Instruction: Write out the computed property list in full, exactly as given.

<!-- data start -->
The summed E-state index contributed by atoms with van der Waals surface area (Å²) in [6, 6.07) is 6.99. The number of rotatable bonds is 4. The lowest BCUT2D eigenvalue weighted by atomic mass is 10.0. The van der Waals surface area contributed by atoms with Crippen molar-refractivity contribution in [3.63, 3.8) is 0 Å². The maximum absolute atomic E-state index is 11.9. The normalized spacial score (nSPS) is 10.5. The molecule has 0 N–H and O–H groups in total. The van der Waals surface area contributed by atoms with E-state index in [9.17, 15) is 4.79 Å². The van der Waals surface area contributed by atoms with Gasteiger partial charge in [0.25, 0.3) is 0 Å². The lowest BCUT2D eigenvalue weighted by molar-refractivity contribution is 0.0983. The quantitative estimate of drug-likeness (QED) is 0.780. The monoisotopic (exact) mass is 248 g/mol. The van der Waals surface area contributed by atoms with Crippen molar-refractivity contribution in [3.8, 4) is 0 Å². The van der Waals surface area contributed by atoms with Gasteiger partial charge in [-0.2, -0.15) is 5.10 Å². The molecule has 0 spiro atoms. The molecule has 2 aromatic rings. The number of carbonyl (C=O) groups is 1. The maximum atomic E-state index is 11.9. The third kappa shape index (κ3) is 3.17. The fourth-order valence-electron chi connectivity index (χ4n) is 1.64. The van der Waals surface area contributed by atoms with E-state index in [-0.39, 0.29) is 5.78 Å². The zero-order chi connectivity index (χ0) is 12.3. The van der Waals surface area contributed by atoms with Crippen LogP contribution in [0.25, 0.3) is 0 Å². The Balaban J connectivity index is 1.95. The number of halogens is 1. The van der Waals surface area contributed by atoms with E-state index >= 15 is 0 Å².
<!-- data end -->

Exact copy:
The summed E-state index contributed by atoms with van der Waals surface area (Å²) in [6, 6.07) is 6.99. The number of rotatable bonds is 4. The lowest BCUT2D eigenvalue weighted by atomic mass is 10.0. The van der Waals surface area contributed by atoms with Crippen molar-refractivity contribution in [3.63, 3.8) is 0 Å². The maximum absolute atomic E-state index is 11.9. The normalized spacial score (nSPS) is 10.5. The molecule has 0 N–H and O–H groups in total. The van der Waals surface area contributed by atoms with E-state index in [9.17, 15) is 4.79 Å². The van der Waals surface area contributed by atoms with Gasteiger partial charge in [0.25, 0.3) is 0 Å². The lowest BCUT2D eigenvalue weighted by molar-refractivity contribution is 0.0983. The quantitative estimate of drug-likeness (QED) is 0.780. The monoisotopic (exact) mass is 248 g/mol. The van der Waals surface area contributed by atoms with Crippen molar-refractivity contribution in [3.8, 4) is 0 Å². The van der Waals surface area contributed by atoms with Gasteiger partial charge in [-0.2, -0.15) is 5.10 Å². The molecule has 0 spiro atoms. The molecule has 2 aromatic rings. The number of carbonyl (C=O) groups is 1. The maximum atomic E-state index is 11.9. The third kappa shape index (κ3) is 3.17. The fourth-order valence-electron chi connectivity index (χ4n) is 1.64. The van der Waals surface area contributed by atoms with E-state index in [-0.39, 0.29) is 5.78 Å². The zero-order chi connectivity index (χ0) is 12.3. The van der Waals surface area contributed by atoms with Crippen LogP contribution in [0.25, 0.3) is 0 Å². The Balaban J connectivity index is 1.95. The number of halogens is 1. The van der Waals surface area contributed by atoms with E-state index >= 15 is 0 Å².